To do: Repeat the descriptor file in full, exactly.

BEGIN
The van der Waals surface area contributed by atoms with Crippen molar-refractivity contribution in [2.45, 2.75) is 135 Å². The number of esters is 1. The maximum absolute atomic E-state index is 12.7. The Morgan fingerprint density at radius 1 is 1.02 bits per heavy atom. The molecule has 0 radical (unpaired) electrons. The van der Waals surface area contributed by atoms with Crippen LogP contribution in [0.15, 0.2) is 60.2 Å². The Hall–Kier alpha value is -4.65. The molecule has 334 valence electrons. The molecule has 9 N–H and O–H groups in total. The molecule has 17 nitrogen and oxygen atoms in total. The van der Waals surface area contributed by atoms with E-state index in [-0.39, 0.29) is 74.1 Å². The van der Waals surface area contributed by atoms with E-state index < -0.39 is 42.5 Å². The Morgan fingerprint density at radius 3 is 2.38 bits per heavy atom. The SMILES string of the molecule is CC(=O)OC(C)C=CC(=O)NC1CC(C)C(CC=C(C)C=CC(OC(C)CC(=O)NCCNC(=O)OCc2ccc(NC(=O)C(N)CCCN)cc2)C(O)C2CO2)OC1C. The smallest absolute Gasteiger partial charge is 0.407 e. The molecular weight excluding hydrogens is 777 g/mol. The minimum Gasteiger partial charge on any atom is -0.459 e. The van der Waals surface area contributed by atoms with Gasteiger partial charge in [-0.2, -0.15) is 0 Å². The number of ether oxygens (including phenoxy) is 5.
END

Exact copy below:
The van der Waals surface area contributed by atoms with Crippen molar-refractivity contribution in [2.45, 2.75) is 135 Å². The number of esters is 1. The maximum absolute atomic E-state index is 12.7. The Morgan fingerprint density at radius 1 is 1.02 bits per heavy atom. The molecule has 0 radical (unpaired) electrons. The van der Waals surface area contributed by atoms with Crippen LogP contribution in [0.15, 0.2) is 60.2 Å². The Hall–Kier alpha value is -4.65. The molecule has 334 valence electrons. The molecule has 9 N–H and O–H groups in total. The molecule has 17 nitrogen and oxygen atoms in total. The van der Waals surface area contributed by atoms with E-state index in [-0.39, 0.29) is 74.1 Å². The van der Waals surface area contributed by atoms with E-state index < -0.39 is 42.5 Å². The Morgan fingerprint density at radius 3 is 2.38 bits per heavy atom. The SMILES string of the molecule is CC(=O)OC(C)C=CC(=O)NC1CC(C)C(CC=C(C)C=CC(OC(C)CC(=O)NCCNC(=O)OCc2ccc(NC(=O)C(N)CCCN)cc2)C(O)C2CO2)OC1C. The smallest absolute Gasteiger partial charge is 0.407 e. The molecular weight excluding hydrogens is 777 g/mol. The minimum Gasteiger partial charge on any atom is -0.459 e. The van der Waals surface area contributed by atoms with Gasteiger partial charge in [-0.2, -0.15) is 0 Å². The number of ether oxygens (including phenoxy) is 5.